HONG KONG (Nikkei Markets) -- Hong Kong shares were little changed after a choppy morning trading session on Tuesday, as investor sentiment was buffeted by worries over global growth and concerns over political unrest in the city.
The Hang Seng Index was flat at 26,294.08 by noon after changing directions at least seven times. CSPC Pharmaceutical Group jumped 10.8%, leading gains on the gauge after the Chinese drugmaker reported a 24.8% surge in profit for the first half of the year. CK Asset Holdings was up 0.5% by the midday break after rising as much as 3% earlier. The developer late Monday announced plans to buy British pub operator Greene King in a deal that values the latter's share capital on a fully diluted basis at 2.7 billion pounds ($3.28 billion).
The local benchmark index has risen 4% in a four-day winning streak through Monday, but it is still down more than 5% so far in August as external and internal headwinds keep investors wary.
While a rebound for the Hang Seng Index may continue, "the magnitude will likely be limited, given that fundamental factors have not shown any signs of improvement," said Stanley Chik, head of research at Bright Smart Securities. "More negative macro news, especially a further weakening of the global economy, could drive the index to 25,000 points again."
Among factors weighing on sentiment was a brief inversion of the U.S. Treasury yield curve last week that raised concerns of an impending recession in the world's largest economy. Investors are awaiting minutes of the U.S. Federal Reserve's last policy meeting, due on Wednesday, for cues on further rate cuts.
Meanwhile, investors are also keeping an eye on the back-and-forth between Beijing and Washington on trade issues. The outlook for an early resolution dimmed after U.S. President Donald Trump earlier this month unexpectedly announced plans to impose tariffs on $300 billion of Chinese goods.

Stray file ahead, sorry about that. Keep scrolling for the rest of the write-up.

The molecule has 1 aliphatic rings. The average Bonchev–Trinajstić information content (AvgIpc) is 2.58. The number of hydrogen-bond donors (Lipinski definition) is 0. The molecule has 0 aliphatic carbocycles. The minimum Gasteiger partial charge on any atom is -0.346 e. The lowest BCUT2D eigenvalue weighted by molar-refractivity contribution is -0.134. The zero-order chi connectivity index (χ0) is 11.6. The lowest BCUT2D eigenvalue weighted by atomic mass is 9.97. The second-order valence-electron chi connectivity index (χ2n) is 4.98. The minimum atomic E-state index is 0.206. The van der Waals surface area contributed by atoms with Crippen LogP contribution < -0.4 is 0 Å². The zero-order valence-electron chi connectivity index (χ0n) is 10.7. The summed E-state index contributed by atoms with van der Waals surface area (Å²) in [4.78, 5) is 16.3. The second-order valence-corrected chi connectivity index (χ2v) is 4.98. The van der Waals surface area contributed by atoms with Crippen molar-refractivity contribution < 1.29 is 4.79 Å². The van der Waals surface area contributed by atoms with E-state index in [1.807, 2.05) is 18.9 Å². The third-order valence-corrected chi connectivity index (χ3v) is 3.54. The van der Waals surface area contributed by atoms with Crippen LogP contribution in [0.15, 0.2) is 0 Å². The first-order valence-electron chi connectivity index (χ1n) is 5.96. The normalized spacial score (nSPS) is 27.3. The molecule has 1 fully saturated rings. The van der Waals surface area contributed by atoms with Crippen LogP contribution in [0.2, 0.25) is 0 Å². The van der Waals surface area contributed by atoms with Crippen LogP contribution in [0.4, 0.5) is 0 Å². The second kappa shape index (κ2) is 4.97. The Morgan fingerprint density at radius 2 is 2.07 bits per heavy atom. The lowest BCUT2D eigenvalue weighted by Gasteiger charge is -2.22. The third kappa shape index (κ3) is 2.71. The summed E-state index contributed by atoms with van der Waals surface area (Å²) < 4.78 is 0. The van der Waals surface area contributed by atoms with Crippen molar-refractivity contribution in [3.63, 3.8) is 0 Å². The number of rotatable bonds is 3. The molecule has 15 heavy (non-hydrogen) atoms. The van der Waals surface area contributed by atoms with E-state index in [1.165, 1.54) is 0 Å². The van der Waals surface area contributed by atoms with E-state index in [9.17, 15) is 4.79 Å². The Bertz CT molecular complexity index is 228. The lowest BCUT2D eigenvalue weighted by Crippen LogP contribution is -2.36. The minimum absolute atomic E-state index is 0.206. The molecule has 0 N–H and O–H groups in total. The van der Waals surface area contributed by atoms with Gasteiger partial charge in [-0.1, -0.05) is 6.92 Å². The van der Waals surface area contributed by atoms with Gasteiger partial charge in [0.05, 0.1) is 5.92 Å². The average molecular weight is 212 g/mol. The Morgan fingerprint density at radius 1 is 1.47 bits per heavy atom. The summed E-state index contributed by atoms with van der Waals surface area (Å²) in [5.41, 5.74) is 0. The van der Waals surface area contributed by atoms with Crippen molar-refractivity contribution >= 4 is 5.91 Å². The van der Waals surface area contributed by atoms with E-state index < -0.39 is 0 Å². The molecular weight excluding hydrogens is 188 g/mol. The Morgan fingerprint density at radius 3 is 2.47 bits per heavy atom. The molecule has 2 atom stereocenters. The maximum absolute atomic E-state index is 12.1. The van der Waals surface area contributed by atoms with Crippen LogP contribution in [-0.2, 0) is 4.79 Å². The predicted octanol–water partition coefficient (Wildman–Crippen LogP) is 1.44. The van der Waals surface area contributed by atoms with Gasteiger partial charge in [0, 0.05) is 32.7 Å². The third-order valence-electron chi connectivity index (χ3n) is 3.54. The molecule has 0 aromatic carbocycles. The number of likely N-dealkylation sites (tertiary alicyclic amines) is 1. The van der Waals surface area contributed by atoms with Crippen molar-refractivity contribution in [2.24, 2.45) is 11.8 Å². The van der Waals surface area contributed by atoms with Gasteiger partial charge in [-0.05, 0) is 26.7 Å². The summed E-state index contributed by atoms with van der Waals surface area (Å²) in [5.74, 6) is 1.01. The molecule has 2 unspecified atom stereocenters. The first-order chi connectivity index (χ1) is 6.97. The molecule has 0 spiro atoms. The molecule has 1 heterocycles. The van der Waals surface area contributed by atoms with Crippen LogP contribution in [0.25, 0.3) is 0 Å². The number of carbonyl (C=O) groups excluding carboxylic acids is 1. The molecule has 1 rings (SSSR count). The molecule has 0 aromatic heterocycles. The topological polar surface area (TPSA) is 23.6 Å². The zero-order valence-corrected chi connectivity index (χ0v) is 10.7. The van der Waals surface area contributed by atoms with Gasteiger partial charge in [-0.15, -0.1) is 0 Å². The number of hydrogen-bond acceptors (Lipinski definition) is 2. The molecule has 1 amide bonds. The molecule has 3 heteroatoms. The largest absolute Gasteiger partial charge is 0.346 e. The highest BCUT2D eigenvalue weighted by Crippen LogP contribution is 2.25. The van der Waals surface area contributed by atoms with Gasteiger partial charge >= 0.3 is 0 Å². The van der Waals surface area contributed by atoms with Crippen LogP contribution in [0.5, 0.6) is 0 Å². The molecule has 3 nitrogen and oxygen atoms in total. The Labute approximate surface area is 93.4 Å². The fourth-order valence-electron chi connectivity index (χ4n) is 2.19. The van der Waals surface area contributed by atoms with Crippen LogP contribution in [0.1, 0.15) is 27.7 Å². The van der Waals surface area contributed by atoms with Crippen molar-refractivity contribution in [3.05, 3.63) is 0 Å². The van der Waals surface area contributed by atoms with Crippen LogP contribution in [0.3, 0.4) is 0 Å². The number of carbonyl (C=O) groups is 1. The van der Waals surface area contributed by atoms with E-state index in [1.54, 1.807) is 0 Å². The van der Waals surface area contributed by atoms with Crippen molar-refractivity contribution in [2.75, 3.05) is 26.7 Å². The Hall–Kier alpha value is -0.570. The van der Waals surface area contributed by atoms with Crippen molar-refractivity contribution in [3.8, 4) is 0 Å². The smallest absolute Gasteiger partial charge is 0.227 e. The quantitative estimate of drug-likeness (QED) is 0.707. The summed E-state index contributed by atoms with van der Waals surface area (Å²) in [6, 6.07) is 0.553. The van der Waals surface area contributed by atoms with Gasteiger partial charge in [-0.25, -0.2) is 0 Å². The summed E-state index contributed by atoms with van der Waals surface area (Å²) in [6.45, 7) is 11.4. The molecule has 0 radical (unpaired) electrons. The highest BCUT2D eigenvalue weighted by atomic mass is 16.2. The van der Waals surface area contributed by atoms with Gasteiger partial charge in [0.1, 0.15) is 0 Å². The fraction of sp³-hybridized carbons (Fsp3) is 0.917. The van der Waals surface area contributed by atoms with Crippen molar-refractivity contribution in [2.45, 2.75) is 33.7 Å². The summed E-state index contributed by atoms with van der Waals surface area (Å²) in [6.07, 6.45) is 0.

Weekslong protests in Hong Kong continued over the weekend, with a peaceful demonstration on Sunday drawing an estimated 1.7 million people to the streets. The activists are demanding that the government withdraw its now-shelved controversial extradition bill, conduct an independent investigation into the police's use of force during the demonstrations and implement universal suffrage.
Hong Kong Chief Executive Carrie Lam in a news conference on Tuesday reiterated that the extradition bill was "dead," and said that she would create a platform for dialogue between Hong Kong people and the government. Lam has not agreed to withdraw the bill.
In the mainland, the Shanghai Composite Index edged 0.1% higher by midday. The yuan traded onshore fell 0.3% against the dollar to 7.0674.
WuXi AppTec climbed 4.2% in Hong Kong after the Chinese medical technology platform reported a 20.1% year-on-year increase in profit for the first half of the year.
Fosun Tourism Group, a subsidiary of Fosun International, jumped 10.9% after the company said it swung to a profit in the January-to-June period as revenue rose 35.9% from a year ago.
Xiwang Special Steel tumbled 12.2% after the Chinese steelmaker said it expects profit for the first half to decline 60% to 70% from a year ago.
-- Benny Kung